Some businesses, when working with a professional employer organization (PEO), may utilize a PEOs all the services offered, from recruitment to strategic consulting services. where others choose to outsource a limited piece of HR such as payroll and benefits.
But HR is just the tip of the iceberg. Here’s a sample of some other business functions ideal for outsourcing:
- Administrative support
- Call centers
- Legal services
- Marketing and public relations
- Packaging, mailing and shipping
- Printing services
- Technology (web and app development, tech support and maintenance)
- Travel arrangements
How can you make outsourcing seamless?
Whatever tasks you choose to outsource, it’s important to approach this practice strategically and with your employees and customers in mind.
From your employees’ perspective, outsourcing should make their jobs easier, not harder. It shouldn’t be just another thing to manage. Key employees should be free to focus on essential tasks.
And from your customers’ perspective, outsourcing should not detract from their overall experience with your company. It ideally adds value. In many cases, the customer may never notice the contractor’s behind-the-scenes work, but they appreciate the result: better service, better products or a smoother running business, in general.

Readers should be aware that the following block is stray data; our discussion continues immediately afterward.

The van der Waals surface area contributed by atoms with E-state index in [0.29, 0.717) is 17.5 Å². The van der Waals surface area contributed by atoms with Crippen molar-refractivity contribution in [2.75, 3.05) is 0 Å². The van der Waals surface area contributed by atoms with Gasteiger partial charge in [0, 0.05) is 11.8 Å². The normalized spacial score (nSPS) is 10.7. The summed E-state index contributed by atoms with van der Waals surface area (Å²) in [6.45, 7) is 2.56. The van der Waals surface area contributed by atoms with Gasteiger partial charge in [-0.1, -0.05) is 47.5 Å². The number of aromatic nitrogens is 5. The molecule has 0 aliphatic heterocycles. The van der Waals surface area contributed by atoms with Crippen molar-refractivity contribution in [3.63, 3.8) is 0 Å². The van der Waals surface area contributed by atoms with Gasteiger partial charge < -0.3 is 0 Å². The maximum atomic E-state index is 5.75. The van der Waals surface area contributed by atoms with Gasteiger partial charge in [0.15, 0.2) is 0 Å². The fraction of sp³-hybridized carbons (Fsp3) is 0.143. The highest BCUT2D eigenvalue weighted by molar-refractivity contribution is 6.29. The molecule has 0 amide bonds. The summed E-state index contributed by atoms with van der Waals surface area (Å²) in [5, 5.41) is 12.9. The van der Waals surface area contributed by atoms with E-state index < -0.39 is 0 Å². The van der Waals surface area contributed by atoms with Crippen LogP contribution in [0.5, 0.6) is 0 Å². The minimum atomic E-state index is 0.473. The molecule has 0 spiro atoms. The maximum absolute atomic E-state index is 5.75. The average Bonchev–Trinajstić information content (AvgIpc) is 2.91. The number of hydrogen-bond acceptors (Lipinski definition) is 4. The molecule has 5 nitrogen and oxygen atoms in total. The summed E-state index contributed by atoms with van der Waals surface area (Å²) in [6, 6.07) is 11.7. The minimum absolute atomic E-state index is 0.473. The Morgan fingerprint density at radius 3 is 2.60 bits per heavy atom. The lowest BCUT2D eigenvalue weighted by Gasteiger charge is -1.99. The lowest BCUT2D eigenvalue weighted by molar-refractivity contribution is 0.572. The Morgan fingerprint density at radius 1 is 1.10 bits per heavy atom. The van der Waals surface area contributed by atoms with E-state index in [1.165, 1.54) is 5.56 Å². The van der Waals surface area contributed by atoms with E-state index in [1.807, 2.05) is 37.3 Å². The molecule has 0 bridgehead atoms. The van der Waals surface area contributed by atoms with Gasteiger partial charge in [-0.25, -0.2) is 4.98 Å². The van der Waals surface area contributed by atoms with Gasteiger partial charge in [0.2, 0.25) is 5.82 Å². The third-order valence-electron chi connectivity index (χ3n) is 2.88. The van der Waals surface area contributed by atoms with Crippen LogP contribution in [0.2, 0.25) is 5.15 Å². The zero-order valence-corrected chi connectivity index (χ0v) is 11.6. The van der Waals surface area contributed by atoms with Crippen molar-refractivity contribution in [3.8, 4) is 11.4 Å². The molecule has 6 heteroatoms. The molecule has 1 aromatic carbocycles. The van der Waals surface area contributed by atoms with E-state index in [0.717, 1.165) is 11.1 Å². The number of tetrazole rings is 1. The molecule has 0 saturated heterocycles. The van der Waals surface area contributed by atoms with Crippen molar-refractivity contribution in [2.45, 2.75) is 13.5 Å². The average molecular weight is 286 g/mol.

For example, owners of a growing pediatrics practice may outsource medical billing. Due to the ever-changing medical insurance practices and policies, this might help cut costs and allow increased focus on their core business.
Or perhaps a company wants to collect honest customer feedback on their services. They could outsource the feedback collection – to keep it objective.
Choosing the right outsourcing partner is key. Aim for the best, not the cheapest.
What should you know before you hire?
Due diligence is critical when selecting a contractor or vendor. Read their reviews and check out work samples. Speak to their customers and service/product delivery team members, not just sales and leadership.